FIG. 4 illustrates a further embodiment of an inventive optical wavelength selective device. In this embodiment, two MMI-waveguides are arranged one after the other. The MMI-waveguides have been joined together either by a waveguide or by an optical fibre. The structure of respective MMI-waveguides is essentially similar to the structure shown in FIG. 2, except at the ends at which they are joined together. It will be seen from FIG. 4 that these ends include only one access waveguide. Furthermore, a part p, q of respective short sides does not lie orthogonal to the centre line of the access waveguide. The reason for this is to enable undesirable light in the MMI-waveguide to be refracted at this part of the structure and disappear therefrom. A cascade of two sequentially arranged MMI-waveguides has the effect of reducing cross-talk. It is also feasible to include in this embodiment a phase control element of the kind mentioned in the Summary of the Invention. Any required number of access waveguides may be arranged on the two MMI-waveguides, although the access waveguides will preferably be two in number on one side and two in number on the other, opposite side. As evident from the Figure, the Bragg-grating may be offset from the centre of the MMI-waveguide, or may be arranged in the centre of said waveguide.
FIG. 5 illustrates another embodiment of an inventive optical wavelength selective device in which two MMI-waveguides have been directly combined.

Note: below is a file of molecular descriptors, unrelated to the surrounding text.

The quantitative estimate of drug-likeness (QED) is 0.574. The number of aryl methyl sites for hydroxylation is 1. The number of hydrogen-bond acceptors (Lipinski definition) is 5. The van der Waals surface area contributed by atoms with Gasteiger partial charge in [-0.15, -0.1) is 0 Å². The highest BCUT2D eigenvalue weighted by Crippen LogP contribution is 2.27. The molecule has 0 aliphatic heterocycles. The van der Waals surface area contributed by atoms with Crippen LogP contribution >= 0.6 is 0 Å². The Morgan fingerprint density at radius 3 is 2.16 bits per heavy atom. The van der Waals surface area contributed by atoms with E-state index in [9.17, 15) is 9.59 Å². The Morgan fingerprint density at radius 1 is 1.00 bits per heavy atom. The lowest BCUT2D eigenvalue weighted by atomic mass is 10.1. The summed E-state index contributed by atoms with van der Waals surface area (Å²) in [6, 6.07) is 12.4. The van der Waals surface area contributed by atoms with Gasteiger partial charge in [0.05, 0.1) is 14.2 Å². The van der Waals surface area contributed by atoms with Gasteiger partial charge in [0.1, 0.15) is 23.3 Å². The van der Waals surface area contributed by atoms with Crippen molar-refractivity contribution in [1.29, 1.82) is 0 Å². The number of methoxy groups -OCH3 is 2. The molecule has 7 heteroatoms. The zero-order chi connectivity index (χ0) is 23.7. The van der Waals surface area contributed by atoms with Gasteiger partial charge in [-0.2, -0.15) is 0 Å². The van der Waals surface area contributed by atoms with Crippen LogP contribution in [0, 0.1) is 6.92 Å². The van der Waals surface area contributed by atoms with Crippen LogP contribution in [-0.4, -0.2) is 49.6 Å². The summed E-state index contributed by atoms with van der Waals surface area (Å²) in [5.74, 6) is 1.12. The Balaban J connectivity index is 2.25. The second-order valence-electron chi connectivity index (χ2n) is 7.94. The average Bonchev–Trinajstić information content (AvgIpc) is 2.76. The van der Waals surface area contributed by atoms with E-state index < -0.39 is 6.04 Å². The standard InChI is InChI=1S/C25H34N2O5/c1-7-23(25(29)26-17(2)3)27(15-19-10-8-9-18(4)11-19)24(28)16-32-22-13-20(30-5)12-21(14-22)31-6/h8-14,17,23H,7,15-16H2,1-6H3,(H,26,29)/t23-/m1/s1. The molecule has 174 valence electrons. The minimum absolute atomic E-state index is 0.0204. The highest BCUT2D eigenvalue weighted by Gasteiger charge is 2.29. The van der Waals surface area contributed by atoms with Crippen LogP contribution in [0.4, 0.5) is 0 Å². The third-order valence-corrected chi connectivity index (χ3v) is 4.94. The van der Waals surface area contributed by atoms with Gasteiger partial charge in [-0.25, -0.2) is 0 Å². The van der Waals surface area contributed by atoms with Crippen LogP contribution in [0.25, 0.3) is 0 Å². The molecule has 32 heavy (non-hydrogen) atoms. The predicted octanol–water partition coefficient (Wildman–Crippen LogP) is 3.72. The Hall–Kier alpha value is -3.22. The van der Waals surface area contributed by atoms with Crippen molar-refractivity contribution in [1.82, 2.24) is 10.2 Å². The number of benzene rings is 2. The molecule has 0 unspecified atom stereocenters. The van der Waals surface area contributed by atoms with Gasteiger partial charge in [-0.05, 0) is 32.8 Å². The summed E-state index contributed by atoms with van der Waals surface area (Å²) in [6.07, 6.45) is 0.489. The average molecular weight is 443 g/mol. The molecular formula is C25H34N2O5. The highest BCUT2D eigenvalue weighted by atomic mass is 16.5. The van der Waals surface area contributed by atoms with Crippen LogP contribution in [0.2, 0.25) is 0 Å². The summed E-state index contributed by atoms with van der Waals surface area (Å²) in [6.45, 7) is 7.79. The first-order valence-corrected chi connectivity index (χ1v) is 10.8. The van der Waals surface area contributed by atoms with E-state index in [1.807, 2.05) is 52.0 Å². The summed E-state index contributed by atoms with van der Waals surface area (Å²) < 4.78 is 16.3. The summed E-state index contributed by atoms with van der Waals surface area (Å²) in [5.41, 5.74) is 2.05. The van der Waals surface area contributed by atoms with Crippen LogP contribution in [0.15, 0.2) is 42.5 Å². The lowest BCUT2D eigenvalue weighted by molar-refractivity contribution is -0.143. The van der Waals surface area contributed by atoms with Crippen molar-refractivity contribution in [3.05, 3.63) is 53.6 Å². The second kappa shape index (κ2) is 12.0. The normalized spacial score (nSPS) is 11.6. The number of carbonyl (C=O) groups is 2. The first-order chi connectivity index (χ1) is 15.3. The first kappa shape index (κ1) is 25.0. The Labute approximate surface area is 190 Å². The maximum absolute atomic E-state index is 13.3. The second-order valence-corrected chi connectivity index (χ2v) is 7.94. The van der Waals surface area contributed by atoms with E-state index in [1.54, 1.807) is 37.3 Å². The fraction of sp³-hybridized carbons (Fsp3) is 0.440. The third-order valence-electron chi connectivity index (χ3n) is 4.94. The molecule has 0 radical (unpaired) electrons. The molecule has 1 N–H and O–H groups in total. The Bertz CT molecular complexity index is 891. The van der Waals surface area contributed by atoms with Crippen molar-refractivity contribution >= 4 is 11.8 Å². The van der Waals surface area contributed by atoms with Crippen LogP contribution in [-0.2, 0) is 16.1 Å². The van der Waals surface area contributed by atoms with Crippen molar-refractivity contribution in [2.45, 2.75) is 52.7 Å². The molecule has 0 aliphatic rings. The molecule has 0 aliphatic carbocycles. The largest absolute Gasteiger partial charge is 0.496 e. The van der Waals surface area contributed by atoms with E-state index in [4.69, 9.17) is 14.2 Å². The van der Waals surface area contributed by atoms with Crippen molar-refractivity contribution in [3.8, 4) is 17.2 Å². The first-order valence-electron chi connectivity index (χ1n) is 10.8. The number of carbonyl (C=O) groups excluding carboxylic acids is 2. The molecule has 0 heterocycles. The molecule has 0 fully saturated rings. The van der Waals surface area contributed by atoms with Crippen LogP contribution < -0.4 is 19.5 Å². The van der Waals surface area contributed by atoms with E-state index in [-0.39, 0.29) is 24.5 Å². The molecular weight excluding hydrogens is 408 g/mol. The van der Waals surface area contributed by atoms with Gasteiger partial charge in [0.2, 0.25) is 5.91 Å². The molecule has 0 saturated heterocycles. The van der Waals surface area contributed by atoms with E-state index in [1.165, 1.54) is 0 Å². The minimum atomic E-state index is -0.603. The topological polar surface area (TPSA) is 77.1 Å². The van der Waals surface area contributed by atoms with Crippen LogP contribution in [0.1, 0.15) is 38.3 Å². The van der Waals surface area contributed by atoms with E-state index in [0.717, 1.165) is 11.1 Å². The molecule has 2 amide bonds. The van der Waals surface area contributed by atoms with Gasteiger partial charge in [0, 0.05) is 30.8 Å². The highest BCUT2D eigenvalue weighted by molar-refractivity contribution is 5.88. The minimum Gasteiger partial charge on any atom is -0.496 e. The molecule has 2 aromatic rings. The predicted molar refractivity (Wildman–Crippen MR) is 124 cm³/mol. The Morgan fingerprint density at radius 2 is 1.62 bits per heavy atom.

As will be seen from FIG. 5, the MMI-waveguide of this embodiment is tapered solely on the side on which the access waveguides are arranged. The respective long sides of the MMI-waveguides are mutually parallel between the two Bragg-gratings. The centre line of one MMI-waveguide is laterally offset in parallel in relation to the centre line of the other MMI-waveguide. In order to eliminate undesirable light reflections in the MMI-waveguides, the parts p and q have been angled on respective MMI-waveguides, said parts being left over in the aforesaid lateral parallel displacement of said centre line so to speak. This embodiment may also include a phase control element of the kind mentioned under the heading Summary of the Invention. Any desired number of access waveguides may be arranged in the free ends of respective MMI-waveguides, a practical limit with respect to this number being determined by the dimensions of the MMI-waveguides.